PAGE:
Blackout: war time school life
On 25th August 1939, the German pre-dreadnought battleship Schleswig-Holstein, under the pretext of making a courtesy visit, sailed into the Port of Gdansk, anchoring 150m from Westerplatte (a peninsula in Gdansk, Poland, located on the Baltic Sea, where after 1921 the League of Nations granted Poland the right to install a garrisoned ammunition depot). Their orders were to launch an attack on Westerplatte on the morning of 26th August. Due to the Polish-British Common Defence Pact signed on 25th August, Hitler rescinded his orders. The battleship stayed in the port, Polish defences were strengthened (the attack anticipated already for some time). During the early morning of 1st September, the guns fired an assault on Westerplatte. The German generals carrying out the assault thought it would take 10 minutes at the least or a few hours at the most to win Westerplatte – it took seven days before the white flag appeared. The Battle of Westerplatte is often described as the opening battle of World War II, but for Poles, it became one of the symbols of the Polish struggle for independence. Westerplattes’ defence inspired the Polish Army and people even as German advances continued elsewhere. Beginning 1st September 1939, Polish Radio repeatedly broadcasted the phrase that made Westerplatte such an important symbol – “Westerplatte fights on”.
How strange to think we are re-living this history yet again. There is another power in today’s world that thought attacking and conquering a neighbouring country will take a few days and have been proven wrong. Every day we are waiting now to hear if Ukraine fights on.
But let’s go back to history. Not only Westerplatte fought on – all over Europe, people had to adapt to a life in a new reality – the reality of war. The fear that German bombing would cause civilian deaths prompted the British government to launch an evacuation program. Children and mothers with infants were evacuated from British towns and cities to rural locations considered to be safe. Evacuation was voluntary, nevertheless the fear of bombing, the closure of many urban schools, and the organised transportation of school groups helped persuade families to send their loved ones to live with strangers not only in England, but also in Canada, South Africa, Australia, New Zealand and the United States. Operation Pied Piper began on 1st September 1939 and officially relocated more than 3.5 million people. The responsibility for the children fell on volunteers and teachers. There is ongoing research looking into the wellbeing and trauma all evacuees went through, but here in front of me I have an account from December 1939 found amongst the school magazines. “Blackout” was a magazine of Calder and Quarry Bank Schools, evacuated from Liverpool to Wrexham. In Explanation to Posterity, we read; “At 5:45am on Friday, September 1, 1939, German troops invaded Poland. [This prompted my long introduction about Westerplatte]. At 11:00am on September 3, Britain honoured her pledges to the latter state by declaring war on the Third Reich. At the same time and as the direct consequence, the evacuation of Caldar and Quarry Bank High Schools from Liverpool began. By the end of the following day more than six hundred boys and girls were comfortably billeted in Wrexham, Denbighshire. Since then we have shared with the boys and girls of that town the County School premises in Grove Park and Chester Road, where we are receiving our wartime education”. (Blackout, Vol. 1 No 1, December, 1939; CUL Webb.5.1.165). The Heads of the schools, Miss Macrae and Mr. Bailey were dealt a hard card to play. They were responsible for the welfare of more than seven hundred children removed to a strange and unfamiliar town and placed in the care of foster families. The Grove Park School, with Miss Gower-Jones and Mr. D.J. Lloyd as head teachers, was used for educational purposes.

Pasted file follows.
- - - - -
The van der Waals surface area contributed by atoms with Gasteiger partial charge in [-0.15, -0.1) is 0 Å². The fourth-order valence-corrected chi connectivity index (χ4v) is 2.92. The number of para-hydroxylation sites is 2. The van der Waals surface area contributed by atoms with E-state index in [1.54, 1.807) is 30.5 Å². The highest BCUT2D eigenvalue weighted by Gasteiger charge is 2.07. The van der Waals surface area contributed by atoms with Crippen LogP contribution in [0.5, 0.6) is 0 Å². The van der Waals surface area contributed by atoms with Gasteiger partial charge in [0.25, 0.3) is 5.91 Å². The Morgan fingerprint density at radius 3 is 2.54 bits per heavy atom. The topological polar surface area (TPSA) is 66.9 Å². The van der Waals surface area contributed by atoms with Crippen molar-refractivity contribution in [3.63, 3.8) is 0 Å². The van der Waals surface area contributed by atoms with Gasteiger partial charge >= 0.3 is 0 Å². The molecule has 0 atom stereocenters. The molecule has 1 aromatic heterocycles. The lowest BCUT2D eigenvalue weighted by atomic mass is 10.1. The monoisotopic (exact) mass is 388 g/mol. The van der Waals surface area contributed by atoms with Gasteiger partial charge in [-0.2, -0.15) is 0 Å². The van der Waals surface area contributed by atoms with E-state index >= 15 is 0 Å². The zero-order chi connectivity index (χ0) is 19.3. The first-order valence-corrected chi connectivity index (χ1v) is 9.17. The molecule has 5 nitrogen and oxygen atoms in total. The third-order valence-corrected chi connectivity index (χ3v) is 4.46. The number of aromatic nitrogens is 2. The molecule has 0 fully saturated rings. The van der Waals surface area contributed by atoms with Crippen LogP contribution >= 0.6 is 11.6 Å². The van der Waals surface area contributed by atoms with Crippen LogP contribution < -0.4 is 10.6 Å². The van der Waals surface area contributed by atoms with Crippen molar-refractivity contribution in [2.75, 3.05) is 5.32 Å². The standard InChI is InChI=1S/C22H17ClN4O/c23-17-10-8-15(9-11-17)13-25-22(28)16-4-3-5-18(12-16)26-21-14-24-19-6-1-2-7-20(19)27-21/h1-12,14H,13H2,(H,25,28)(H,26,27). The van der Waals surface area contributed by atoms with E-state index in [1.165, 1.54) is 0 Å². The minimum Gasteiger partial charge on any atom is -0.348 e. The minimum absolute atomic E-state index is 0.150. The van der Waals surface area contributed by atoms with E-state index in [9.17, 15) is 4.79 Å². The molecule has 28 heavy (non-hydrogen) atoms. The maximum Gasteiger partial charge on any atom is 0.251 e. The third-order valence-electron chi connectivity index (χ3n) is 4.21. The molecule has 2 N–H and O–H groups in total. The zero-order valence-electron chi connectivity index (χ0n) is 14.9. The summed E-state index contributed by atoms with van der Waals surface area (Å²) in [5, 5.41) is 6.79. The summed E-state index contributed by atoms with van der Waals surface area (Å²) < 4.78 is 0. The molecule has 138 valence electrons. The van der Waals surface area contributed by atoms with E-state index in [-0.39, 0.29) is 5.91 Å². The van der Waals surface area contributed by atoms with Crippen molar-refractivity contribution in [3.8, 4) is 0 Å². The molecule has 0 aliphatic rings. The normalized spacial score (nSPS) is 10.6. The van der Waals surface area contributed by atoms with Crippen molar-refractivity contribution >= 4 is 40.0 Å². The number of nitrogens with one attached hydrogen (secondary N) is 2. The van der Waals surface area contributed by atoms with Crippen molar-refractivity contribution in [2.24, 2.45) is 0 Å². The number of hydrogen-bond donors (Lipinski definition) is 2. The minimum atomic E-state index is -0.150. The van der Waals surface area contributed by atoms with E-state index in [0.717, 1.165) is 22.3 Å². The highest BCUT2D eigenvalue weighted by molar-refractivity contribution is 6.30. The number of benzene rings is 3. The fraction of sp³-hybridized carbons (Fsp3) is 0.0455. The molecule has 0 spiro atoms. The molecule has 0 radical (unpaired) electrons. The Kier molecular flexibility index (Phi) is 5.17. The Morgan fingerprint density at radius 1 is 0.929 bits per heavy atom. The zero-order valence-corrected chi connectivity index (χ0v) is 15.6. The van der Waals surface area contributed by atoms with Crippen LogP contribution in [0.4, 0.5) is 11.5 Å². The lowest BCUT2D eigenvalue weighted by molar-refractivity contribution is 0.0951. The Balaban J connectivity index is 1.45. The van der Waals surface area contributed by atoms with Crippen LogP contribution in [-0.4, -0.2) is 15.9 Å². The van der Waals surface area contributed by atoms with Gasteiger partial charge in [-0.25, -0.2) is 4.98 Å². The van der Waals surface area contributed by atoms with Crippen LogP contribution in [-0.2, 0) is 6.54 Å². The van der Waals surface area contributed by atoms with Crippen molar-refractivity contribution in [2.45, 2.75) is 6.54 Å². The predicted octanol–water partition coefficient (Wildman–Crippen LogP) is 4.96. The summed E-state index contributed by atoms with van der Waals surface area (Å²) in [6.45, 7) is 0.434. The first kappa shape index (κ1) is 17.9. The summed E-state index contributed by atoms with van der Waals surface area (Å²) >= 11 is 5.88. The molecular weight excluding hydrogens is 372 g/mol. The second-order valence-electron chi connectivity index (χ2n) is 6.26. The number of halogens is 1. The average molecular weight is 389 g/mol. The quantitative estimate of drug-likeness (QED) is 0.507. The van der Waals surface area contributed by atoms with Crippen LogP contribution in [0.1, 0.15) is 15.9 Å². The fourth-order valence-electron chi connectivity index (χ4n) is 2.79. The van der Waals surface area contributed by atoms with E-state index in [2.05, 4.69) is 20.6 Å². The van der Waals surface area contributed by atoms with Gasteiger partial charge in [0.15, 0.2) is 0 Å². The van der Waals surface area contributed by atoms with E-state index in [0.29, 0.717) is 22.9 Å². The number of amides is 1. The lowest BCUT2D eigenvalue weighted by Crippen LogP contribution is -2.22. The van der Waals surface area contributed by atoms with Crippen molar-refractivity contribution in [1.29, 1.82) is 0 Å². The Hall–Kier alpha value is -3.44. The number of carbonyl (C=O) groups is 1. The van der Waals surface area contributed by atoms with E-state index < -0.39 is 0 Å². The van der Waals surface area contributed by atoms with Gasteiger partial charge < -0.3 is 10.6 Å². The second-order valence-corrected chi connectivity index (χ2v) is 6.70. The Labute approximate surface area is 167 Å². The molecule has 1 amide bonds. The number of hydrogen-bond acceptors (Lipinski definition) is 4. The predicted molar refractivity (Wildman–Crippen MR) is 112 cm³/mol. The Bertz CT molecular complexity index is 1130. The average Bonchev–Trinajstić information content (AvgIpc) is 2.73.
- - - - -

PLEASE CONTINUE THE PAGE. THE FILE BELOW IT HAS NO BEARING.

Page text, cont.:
Being published in extreme and challenging times, the magazine and its preparation recalls and contrasts the normality of Liverpool life of the previous term. Nevertheless, as the Editors put it nicely using a quotation from a popular song, “they can’t black-out the moon” and in their own words on the pages of this magazine, they have proven that both schools not only can carry on, but also can make considerable progress. There was time for a ‘movie party’, visit to the local factories, a play production and a very short visit of Miss Force from the United States. There was also time for poetry, prose and of course for sport. The difference from the ordinary school magazine brings News from the Front and In Memoriam. According to sources, the returns of evacuees began in 1944, and evacuation officially ended in March 1946. Sadly, the library only holds one copy of Blackout, so we cannot follow the wartime lives of their students more closely, but if it sparked your interest, Blackout is now available to see in the Rare Books reading room.
Blackout, Vol. 1 No 1, December, 1939; CUL Webb.5.1.165
On my arrival in Liverpool as a refugee from Germany , just before outbreak of the 2nd world war, Mr Bill Bailey, head-
Master of Quarry Bank school, arranged for 2 of his former pupils to start teaching me English at home since the school was about to be evacuated. I shall be forever grateful to Mr. Bailey since I knew no English and this was the start of learning it until the school returned from Wrexham to Liverpool in spring 1940.